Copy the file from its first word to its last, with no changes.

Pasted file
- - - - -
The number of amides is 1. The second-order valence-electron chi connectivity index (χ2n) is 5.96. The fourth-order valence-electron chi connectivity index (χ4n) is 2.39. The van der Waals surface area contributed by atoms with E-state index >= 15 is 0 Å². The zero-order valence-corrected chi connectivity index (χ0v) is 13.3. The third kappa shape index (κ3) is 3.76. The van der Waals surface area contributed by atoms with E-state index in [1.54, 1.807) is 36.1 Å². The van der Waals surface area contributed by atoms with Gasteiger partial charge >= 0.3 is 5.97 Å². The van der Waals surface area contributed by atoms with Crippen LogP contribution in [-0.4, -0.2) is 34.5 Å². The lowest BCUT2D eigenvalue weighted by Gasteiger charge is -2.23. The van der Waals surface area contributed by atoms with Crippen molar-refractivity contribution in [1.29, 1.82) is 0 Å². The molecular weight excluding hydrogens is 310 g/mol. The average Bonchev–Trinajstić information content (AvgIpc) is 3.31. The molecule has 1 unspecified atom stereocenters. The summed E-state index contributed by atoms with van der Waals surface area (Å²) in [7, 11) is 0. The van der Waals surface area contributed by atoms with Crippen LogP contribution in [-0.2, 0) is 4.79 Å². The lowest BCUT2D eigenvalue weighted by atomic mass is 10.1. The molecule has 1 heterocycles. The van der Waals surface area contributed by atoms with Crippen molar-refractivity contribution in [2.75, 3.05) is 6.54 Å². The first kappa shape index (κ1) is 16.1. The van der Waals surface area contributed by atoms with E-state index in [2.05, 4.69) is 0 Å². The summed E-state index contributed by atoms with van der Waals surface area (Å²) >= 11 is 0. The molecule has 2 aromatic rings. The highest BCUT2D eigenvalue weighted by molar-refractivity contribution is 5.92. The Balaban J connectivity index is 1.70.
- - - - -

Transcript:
The number of amides is 1. The second-order valence-electron chi connectivity index (χ2n) is 5.96. The fourth-order valence-electron chi connectivity index (χ4n) is 2.39. The van der Waals surface area contributed by atoms with E-state index >= 15 is 0 Å². The zero-order valence-corrected chi connectivity index (χ0v) is 13.3. The third kappa shape index (κ3) is 3.76. The van der Waals surface area contributed by atoms with E-state index in [1.54, 1.807) is 36.1 Å². The van der Waals surface area contributed by atoms with Gasteiger partial charge >= 0.3 is 5.97 Å². The van der Waals surface area contributed by atoms with Crippen LogP contribution in [-0.4, -0.2) is 34.5 Å². The lowest BCUT2D eigenvalue weighted by Gasteiger charge is -2.23. The van der Waals surface area contributed by atoms with Crippen molar-refractivity contribution in [1.29, 1.82) is 0 Å². The molecular weight excluding hydrogens is 310 g/mol. The average Bonchev–Trinajstić information content (AvgIpc) is 3.31. The molecule has 1 unspecified atom stereocenters. The summed E-state index contributed by atoms with van der Waals surface area (Å²) in [7, 11) is 0. The van der Waals surface area contributed by atoms with Crippen LogP contribution in [-0.2, 0) is 4.79 Å². The lowest BCUT2D eigenvalue weighted by atomic mass is 10.1. The molecule has 1 heterocycles. The van der Waals surface area contributed by atoms with Crippen molar-refractivity contribution in [2.75, 3.05) is 6.54 Å². The first kappa shape index (κ1) is 16.1. The van der Waals surface area contributed by atoms with E-state index in [2.05, 4.69) is 0 Å². The summed E-state index contributed by atoms with van der Waals surface area (Å²) >= 11 is 0. The molecule has 2 aromatic rings. The highest BCUT2D eigenvalue weighted by molar-refractivity contribution is 5.92. The Balaban J connectivity index is 1.70.